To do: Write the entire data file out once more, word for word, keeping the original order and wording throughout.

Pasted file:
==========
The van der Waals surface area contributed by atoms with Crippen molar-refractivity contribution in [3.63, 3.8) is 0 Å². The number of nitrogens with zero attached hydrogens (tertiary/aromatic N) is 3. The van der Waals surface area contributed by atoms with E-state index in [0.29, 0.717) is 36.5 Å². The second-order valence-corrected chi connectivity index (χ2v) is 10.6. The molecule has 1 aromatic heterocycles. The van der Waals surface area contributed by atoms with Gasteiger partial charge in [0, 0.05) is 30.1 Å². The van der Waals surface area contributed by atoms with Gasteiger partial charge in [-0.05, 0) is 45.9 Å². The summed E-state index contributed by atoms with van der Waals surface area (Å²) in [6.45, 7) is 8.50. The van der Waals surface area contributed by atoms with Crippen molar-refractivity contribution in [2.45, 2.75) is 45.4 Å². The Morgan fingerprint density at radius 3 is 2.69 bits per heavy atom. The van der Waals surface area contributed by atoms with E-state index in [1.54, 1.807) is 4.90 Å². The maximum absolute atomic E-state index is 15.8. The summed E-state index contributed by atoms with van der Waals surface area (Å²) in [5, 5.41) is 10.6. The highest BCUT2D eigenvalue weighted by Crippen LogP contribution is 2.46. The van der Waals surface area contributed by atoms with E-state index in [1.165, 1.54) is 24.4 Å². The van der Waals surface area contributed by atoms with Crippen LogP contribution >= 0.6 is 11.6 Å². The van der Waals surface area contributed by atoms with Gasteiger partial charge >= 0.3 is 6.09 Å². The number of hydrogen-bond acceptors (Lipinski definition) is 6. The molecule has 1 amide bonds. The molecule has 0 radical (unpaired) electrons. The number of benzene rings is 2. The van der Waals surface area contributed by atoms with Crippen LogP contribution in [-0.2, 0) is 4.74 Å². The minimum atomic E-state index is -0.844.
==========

The van der Waals surface area contributed by atoms with Crippen molar-refractivity contribution in [3.63, 3.8) is 0 Å². The number of nitrogens with zero attached hydrogens (tertiary/aromatic N) is 3. The van der Waals surface area contributed by atoms with E-state index in [0.29, 0.717) is 36.5 Å². The second-order valence-corrected chi connectivity index (χ2v) is 10.6. The molecule has 1 aromatic heterocycles. The van der Waals surface area contributed by atoms with Gasteiger partial charge in [0, 0.05) is 30.1 Å². The van der Waals surface area contributed by atoms with Gasteiger partial charge in [-0.05, 0) is 45.9 Å². The summed E-state index contributed by atoms with van der Waals surface area (Å²) in [6.45, 7) is 8.50. The van der Waals surface area contributed by atoms with Crippen molar-refractivity contribution in [2.45, 2.75) is 45.4 Å². The Morgan fingerprint density at radius 3 is 2.69 bits per heavy atom. The van der Waals surface area contributed by atoms with E-state index in [1.54, 1.807) is 4.90 Å². The maximum absolute atomic E-state index is 15.8. The summed E-state index contributed by atoms with van der Waals surface area (Å²) in [5, 5.41) is 10.6. The highest BCUT2D eigenvalue weighted by Crippen LogP contribution is 2.46. The van der Waals surface area contributed by atoms with E-state index in [1.165, 1.54) is 24.4 Å². The van der Waals surface area contributed by atoms with Crippen LogP contribution >= 0.6 is 11.6 Å². The van der Waals surface area contributed by atoms with Gasteiger partial charge >= 0.3 is 6.09 Å². The number of hydrogen-bond acceptors (Lipinski definition) is 6. The molecule has 1 amide bonds. The molecule has 0 radical (unpaired) electrons. The number of benzene rings is 2. The van der Waals surface area contributed by atoms with Crippen LogP contribution in [-0.2, 0) is 4.74 Å². The minimum atomic E-state index is -0.844.